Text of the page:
Once the judge enters an order of custody and visitation, the child should follow the schedule of visitation. If a teenager wants to stop seeing one parent, the court will need to decide whether a modification of the decree is appropriate. The answer to the question of whether your t eenager can refuse to spend time with the other parent will depend on many issues.
Factors to Determine the Best Interests of the ChildMichigan law requires the judge to evaluate these 12 issues before entering a child custody and visitation order:
- The love, affection, and emotional ties between the parents and the child
- The capacity and likelihood of the parents to provide love, affection, and guidance, and to continue the child's education and religious upbringing (if applicable)
- The capacity and likelihood of the parents to meet the child's medical and material needs, including food and clothing
- How long the child has lived in the current setting, whether that situation is stable and acceptable, and whether that arrangement should continue
- The permanence of the current or proposed custodial home
- The parents' moral fitness
- The parents' mental and physical health
- How the child has done in the home, school, and community
- The reasonable preference of the child, when the judge decides that the child is old enough to state a preference
- The likelihood of each parent to support a healthy relationship of the child with the other parent, unless there has been sexual assault or domestic violence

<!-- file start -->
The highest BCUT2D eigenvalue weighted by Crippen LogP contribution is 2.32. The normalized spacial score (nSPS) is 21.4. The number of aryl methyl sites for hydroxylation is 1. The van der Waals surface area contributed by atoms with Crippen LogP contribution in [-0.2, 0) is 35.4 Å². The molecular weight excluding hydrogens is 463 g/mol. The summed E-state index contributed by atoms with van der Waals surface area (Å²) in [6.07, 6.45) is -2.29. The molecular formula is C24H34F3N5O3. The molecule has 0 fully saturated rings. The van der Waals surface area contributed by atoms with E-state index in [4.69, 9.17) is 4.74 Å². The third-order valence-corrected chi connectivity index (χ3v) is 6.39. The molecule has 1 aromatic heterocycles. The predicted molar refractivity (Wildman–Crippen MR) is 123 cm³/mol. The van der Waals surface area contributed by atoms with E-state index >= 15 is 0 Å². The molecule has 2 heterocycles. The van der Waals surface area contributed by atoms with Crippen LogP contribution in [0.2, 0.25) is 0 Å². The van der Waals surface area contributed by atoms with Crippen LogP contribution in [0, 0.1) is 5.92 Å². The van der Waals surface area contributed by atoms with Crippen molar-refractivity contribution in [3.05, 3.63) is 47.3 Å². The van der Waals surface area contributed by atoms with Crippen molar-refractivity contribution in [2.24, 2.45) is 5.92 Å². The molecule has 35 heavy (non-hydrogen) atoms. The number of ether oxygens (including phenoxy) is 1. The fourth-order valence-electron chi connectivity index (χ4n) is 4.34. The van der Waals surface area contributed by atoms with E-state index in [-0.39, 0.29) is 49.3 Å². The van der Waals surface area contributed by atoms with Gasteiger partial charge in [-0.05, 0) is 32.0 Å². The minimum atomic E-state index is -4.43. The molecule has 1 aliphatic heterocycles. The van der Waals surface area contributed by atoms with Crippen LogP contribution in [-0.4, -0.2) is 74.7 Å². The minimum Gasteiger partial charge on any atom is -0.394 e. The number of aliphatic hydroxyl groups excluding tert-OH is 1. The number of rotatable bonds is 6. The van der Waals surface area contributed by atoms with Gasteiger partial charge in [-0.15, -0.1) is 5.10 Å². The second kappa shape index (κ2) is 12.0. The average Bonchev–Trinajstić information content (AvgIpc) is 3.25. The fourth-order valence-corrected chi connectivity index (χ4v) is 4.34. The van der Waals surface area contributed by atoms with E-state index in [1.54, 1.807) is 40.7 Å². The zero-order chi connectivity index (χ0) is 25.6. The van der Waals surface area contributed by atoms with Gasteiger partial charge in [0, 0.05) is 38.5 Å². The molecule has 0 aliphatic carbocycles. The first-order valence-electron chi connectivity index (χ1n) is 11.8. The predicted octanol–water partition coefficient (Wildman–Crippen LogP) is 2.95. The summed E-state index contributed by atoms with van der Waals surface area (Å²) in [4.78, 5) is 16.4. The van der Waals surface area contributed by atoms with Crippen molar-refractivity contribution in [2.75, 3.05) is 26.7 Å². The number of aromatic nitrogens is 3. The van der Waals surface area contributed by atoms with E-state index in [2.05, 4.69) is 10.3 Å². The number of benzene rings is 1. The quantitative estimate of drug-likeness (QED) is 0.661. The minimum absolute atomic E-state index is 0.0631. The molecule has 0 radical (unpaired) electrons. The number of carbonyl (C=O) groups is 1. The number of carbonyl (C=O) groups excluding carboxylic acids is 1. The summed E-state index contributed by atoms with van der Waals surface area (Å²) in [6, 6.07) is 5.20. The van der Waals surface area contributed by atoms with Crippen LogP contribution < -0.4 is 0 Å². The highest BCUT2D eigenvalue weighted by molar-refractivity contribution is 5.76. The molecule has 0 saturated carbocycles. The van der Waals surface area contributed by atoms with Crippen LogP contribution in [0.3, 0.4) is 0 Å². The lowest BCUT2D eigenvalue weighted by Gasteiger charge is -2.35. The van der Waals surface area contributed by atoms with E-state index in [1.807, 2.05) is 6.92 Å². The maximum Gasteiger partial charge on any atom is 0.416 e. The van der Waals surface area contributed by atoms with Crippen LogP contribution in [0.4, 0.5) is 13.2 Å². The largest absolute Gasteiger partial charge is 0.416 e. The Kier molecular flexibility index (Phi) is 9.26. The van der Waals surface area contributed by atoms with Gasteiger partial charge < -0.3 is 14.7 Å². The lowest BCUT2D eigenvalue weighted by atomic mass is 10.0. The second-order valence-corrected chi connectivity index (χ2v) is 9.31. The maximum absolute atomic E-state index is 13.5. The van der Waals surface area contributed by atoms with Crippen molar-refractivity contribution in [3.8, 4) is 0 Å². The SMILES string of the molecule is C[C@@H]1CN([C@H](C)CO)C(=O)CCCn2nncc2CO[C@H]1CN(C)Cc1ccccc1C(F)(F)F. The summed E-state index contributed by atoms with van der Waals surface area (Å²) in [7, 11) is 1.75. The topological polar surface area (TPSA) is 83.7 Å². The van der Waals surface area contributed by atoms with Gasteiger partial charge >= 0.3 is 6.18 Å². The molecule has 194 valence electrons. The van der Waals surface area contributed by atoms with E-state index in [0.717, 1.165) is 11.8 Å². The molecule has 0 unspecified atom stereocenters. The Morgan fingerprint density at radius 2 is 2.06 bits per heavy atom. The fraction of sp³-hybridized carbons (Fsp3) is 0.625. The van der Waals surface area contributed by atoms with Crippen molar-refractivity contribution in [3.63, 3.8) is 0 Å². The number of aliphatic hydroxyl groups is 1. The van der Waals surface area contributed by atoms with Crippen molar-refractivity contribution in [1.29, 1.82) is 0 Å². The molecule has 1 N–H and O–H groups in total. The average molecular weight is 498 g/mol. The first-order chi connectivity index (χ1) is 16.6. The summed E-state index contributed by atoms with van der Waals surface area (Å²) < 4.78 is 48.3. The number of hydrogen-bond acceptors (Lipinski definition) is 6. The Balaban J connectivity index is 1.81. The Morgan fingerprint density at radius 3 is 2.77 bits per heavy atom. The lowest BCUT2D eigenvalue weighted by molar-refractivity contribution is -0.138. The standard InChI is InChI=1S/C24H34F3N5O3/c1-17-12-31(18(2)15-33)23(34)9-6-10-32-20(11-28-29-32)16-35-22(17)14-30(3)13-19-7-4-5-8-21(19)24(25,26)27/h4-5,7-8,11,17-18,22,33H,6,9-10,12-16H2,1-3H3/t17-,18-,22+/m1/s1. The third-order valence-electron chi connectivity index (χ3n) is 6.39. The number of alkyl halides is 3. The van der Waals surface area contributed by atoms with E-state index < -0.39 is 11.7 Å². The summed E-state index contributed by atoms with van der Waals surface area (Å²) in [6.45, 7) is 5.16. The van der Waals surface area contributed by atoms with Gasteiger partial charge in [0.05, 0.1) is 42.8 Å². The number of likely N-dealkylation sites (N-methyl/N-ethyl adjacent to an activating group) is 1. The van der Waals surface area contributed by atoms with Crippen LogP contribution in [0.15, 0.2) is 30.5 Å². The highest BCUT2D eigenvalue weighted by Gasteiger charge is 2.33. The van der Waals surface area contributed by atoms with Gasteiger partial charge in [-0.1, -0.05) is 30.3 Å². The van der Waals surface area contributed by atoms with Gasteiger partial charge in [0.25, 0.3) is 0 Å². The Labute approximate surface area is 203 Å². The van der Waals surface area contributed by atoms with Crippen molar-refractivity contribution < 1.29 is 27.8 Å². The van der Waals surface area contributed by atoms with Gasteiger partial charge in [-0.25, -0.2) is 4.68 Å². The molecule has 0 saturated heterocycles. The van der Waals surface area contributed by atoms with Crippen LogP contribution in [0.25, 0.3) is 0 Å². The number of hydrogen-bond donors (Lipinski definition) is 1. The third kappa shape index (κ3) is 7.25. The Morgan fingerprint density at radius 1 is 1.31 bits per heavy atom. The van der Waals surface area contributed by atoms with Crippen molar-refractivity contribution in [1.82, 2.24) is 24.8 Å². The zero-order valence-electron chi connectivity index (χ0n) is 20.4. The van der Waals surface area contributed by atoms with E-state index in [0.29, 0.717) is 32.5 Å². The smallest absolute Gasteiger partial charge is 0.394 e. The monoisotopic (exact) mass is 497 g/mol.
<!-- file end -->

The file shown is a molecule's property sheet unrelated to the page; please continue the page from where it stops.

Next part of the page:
- Domestic violence in the household
- Any other factor the judge deems relevant
The judge will question the child as to the reason for the preference of one parent over the other, or why he refuses to visit one parent. The judge is likely to find the refusal reasonable if, for example, the parent that the teenager refuses to visit has a lifestyle that is inappropriate for the child, such as, ongoing criminal activity in that parent's home, illegal drugs, or physical violence.
On the other hand, the judge will not be receptive to a teenager who does not want to go to a parent's house merely because that parent makes the teen do his homework. The purpose of allowing reasonable input of children who are old enough is to give the child a voice, not to play the parents against each other.
If a teen refuses to comply with an existing custody order, the case should go back to court. Unless there is a risk of harm to the child, she should continue to follow the schedule until the judge rules on the motion to modify the custody and parenting time order.
A Michigan child custody attorney can provide guidance on what to do in your situation. These cases will turn on the facts of the individual situation. Contact Michigan child custody attorney Cameron C. Goulding to discuss your options.